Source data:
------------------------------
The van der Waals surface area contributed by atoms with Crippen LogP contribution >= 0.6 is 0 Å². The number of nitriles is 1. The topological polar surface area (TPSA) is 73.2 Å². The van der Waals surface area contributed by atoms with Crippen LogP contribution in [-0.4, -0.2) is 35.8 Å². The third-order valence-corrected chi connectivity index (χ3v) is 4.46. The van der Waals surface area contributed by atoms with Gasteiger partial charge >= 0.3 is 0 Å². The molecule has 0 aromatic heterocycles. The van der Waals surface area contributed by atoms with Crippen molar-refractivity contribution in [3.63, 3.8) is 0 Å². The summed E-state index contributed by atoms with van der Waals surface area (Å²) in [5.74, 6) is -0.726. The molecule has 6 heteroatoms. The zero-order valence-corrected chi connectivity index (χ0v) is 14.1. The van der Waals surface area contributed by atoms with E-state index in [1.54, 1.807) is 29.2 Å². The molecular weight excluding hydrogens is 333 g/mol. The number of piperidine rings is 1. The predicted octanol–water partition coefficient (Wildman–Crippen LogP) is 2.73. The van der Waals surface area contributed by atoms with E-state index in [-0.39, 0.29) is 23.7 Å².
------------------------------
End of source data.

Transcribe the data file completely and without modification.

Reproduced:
The van der Waals surface area contributed by atoms with Crippen LogP contribution >= 0.6 is 0 Å². The number of nitriles is 1. The topological polar surface area (TPSA) is 73.2 Å². The van der Waals surface area contributed by atoms with Crippen LogP contribution in [-0.4, -0.2) is 35.8 Å². The third-order valence-corrected chi connectivity index (χ3v) is 4.46. The van der Waals surface area contributed by atoms with Gasteiger partial charge >= 0.3 is 0 Å². The molecule has 0 aromatic heterocycles. The van der Waals surface area contributed by atoms with Crippen molar-refractivity contribution in [3.63, 3.8) is 0 Å². The summed E-state index contributed by atoms with van der Waals surface area (Å²) in [5.74, 6) is -0.726. The molecule has 6 heteroatoms. The zero-order valence-corrected chi connectivity index (χ0v) is 14.1. The van der Waals surface area contributed by atoms with E-state index in [1.54, 1.807) is 29.2 Å². The molecular weight excluding hydrogens is 333 g/mol. The number of piperidine rings is 1. The predicted octanol–water partition coefficient (Wildman–Crippen LogP) is 2.73. The van der Waals surface area contributed by atoms with E-state index in [-0.39, 0.29) is 23.7 Å².